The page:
Restricting Freedom vs Better Protection
Hope the title didn't mislead you. I am a huge fan of the National Parks System--a system that began on March 1, 1872 when Congress established Yellowstone as our first national park. Republican President Ulysses S Grant mired in a country deep in post civil war reconstruction signed the bill. On August 25, 1916, Democratic President Woodrow Wilson signed the Organic Act creating the National Park Service. The whole concept of national parks is a truly American ideal that countries around the world have emulated and embraced. The park system has expanded greatly to not only incorporate our crown jewel national parks, but also national seashores, national historic sites, national monuments, and a whole slew of other designations to include properties in every state except Delaware (could Joe Biden's boyhood home change that? Nope-he was born and raised in PA, home to many park units!) and several of our territories. There are currently 394 units within the park system and we continue to expand our park system with each administration. The latest additions to our national parks (the main parks) were under George W Bush in 2003 and 2004 when South Carolina's Congaree Swamp and Colorado's Great Sand Dunes were elevated from national monuments to national parks to become our 57th and 58th national parks. I have been to 32 of these gems-hiking, camping, and bicycling in them. I would love to see more parks and many of our parks expanded. Here in Washington I would love to see Mount St Helens transferred from the Forest Service to the park service and I would love to see Mount Rainier and Olympic National Parks expanded. There is currently a movement afloat to expand the North Cascades National Park; and while in theory I support it-I have some reservations about this proposal. First and foremost in our real world of political sacrifice, compromise and unlimited capital-the North Cascades proposal is of the least importance compared to other national park expansion issues within the Evergreen State.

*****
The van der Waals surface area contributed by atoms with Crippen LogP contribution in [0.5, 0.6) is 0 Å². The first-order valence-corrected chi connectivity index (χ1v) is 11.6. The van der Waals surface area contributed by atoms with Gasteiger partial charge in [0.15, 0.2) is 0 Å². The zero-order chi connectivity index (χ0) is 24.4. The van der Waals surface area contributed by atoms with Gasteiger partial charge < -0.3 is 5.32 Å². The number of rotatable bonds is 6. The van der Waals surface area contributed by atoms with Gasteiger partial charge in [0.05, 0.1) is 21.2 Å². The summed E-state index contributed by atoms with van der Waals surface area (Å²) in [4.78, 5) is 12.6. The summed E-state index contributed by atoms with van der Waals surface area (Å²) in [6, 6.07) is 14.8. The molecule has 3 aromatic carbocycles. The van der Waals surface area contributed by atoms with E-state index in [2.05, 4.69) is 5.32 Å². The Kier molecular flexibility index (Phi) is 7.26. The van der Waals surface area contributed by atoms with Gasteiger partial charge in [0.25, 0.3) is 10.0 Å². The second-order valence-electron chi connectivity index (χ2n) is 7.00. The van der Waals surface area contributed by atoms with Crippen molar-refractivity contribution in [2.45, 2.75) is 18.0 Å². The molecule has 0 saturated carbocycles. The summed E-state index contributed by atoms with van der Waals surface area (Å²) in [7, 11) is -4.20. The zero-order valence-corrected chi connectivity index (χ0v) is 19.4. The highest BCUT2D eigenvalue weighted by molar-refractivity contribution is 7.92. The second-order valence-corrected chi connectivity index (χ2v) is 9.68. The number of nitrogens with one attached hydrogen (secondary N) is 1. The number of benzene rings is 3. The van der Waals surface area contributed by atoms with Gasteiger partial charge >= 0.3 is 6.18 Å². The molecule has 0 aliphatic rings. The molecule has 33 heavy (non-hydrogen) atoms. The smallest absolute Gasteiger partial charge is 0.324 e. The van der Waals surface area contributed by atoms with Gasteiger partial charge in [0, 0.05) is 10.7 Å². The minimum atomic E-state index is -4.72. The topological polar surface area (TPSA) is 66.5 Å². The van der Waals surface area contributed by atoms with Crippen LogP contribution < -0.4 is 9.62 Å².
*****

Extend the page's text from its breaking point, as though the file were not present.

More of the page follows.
Let me explain in order of importance (as I see it) issues pertaining to expanding national parks in Washington.
- Highest Priority-Expand Olympic National Park. Too much of this park's periphery (particularly along the coast, Lake Ozette and along Hood Canal drainages) borders along industrial forest lands and neglected national forest lands where poaching of resources (illegal plant harvesting by illegal immigrants and illegal game hunting by native born riff raff) and illegal activity (squatting and meth labs) threatens the park's visitors and resources. And a constant threat exists that many of these industrial forestlands will be subdivided and developed further compromising the park.
- Expand Mount Rainier National Park's Boundaries. Especially along the Carbon River Area and near the Clearwater Wilderness where as stated above, illegal activity and marginal industrial forest lands compromises the park's integrity and the safety of park visitors.
- Transfer Mount St Helens to the Park Service. Under a better funded park service and one with a clearer objective (preservation vs multiple and often conflicting use) than the disgraced and underfunded Forest Service, St Helens would be elevated to a higher status with better protection, funding, and better and expanded visitor facilities-like perhaps a campground and better maintained trails. Also, St Helens' borders should be adjusted to help better manage it and incorporate periphery areas that should have never been left out when the monument was established-like the old growth forests of Quartz Creek.
- Lastly, expansion of the North Cascades National Park. While it sounds noble, it is mostly unnecessary. Nearly all of the lands bordering North Cascades National park are federally protected wilderness areas and are under no threat. Perhaps the only exception would be north of Rainy Pass along the PCT in which case national park status or even better-an expansion of the Pasayten Wilderness would be better suited. Why waste political and real capital on an area that is under virtually no threat when other areas in the state are in dire need of protection?